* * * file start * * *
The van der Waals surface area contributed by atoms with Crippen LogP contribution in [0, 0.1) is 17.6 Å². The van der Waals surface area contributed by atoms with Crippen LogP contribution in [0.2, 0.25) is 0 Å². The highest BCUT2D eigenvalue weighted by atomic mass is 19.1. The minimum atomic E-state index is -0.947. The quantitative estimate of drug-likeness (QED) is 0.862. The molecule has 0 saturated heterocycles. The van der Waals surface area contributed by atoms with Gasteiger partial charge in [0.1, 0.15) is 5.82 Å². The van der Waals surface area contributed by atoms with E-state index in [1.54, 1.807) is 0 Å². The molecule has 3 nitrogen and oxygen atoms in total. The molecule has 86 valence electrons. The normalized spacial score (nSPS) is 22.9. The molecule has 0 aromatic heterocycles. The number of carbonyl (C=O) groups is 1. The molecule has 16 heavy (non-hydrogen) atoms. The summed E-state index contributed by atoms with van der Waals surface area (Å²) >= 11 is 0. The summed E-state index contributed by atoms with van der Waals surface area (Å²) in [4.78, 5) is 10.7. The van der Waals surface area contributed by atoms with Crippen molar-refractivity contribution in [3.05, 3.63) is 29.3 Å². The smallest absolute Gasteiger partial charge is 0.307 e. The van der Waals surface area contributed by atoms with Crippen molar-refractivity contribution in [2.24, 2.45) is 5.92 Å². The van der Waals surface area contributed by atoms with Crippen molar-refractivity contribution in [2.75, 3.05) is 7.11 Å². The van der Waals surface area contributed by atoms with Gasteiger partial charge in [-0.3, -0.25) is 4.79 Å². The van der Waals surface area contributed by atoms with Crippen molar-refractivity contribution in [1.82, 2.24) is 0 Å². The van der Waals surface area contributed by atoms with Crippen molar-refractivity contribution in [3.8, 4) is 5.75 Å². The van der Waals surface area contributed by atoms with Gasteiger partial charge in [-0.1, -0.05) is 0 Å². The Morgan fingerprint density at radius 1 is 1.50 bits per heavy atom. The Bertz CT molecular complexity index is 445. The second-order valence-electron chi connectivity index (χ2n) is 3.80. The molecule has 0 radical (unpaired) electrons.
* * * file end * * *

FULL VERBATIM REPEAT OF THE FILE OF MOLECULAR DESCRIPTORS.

The van der Waals surface area contributed by atoms with Crippen LogP contribution in [0, 0.1) is 17.6 Å². The van der Waals surface area contributed by atoms with Crippen LogP contribution in [0.2, 0.25) is 0 Å². The highest BCUT2D eigenvalue weighted by atomic mass is 19.1. The minimum atomic E-state index is -0.947. The quantitative estimate of drug-likeness (QED) is 0.862. The molecule has 0 saturated heterocycles. The van der Waals surface area contributed by atoms with Gasteiger partial charge in [0.1, 0.15) is 5.82 Å². The van der Waals surface area contributed by atoms with E-state index in [1.54, 1.807) is 0 Å². The molecule has 3 nitrogen and oxygen atoms in total. The molecule has 86 valence electrons. The normalized spacial score (nSPS) is 22.9. The molecule has 0 aromatic heterocycles. The number of carbonyl (C=O) groups is 1. The molecule has 16 heavy (non-hydrogen) atoms. The summed E-state index contributed by atoms with van der Waals surface area (Å²) >= 11 is 0. The summed E-state index contributed by atoms with van der Waals surface area (Å²) in [4.78, 5) is 10.7. The van der Waals surface area contributed by atoms with Crippen molar-refractivity contribution in [3.05, 3.63) is 29.3 Å². The smallest absolute Gasteiger partial charge is 0.307 e. The van der Waals surface area contributed by atoms with Crippen molar-refractivity contribution in [2.24, 2.45) is 5.92 Å². The van der Waals surface area contributed by atoms with Crippen molar-refractivity contribution in [2.75, 3.05) is 7.11 Å². The van der Waals surface area contributed by atoms with Gasteiger partial charge in [-0.3, -0.25) is 4.79 Å². The van der Waals surface area contributed by atoms with Crippen molar-refractivity contribution in [1.82, 2.24) is 0 Å². The van der Waals surface area contributed by atoms with Crippen molar-refractivity contribution in [3.8, 4) is 5.75 Å². The van der Waals surface area contributed by atoms with Gasteiger partial charge in [-0.1, -0.05) is 0 Å². The Morgan fingerprint density at radius 1 is 1.50 bits per heavy atom. The Bertz CT molecular complexity index is 445. The second-order valence-electron chi connectivity index (χ2n) is 3.80. The molecule has 0 radical (unpaired) electrons.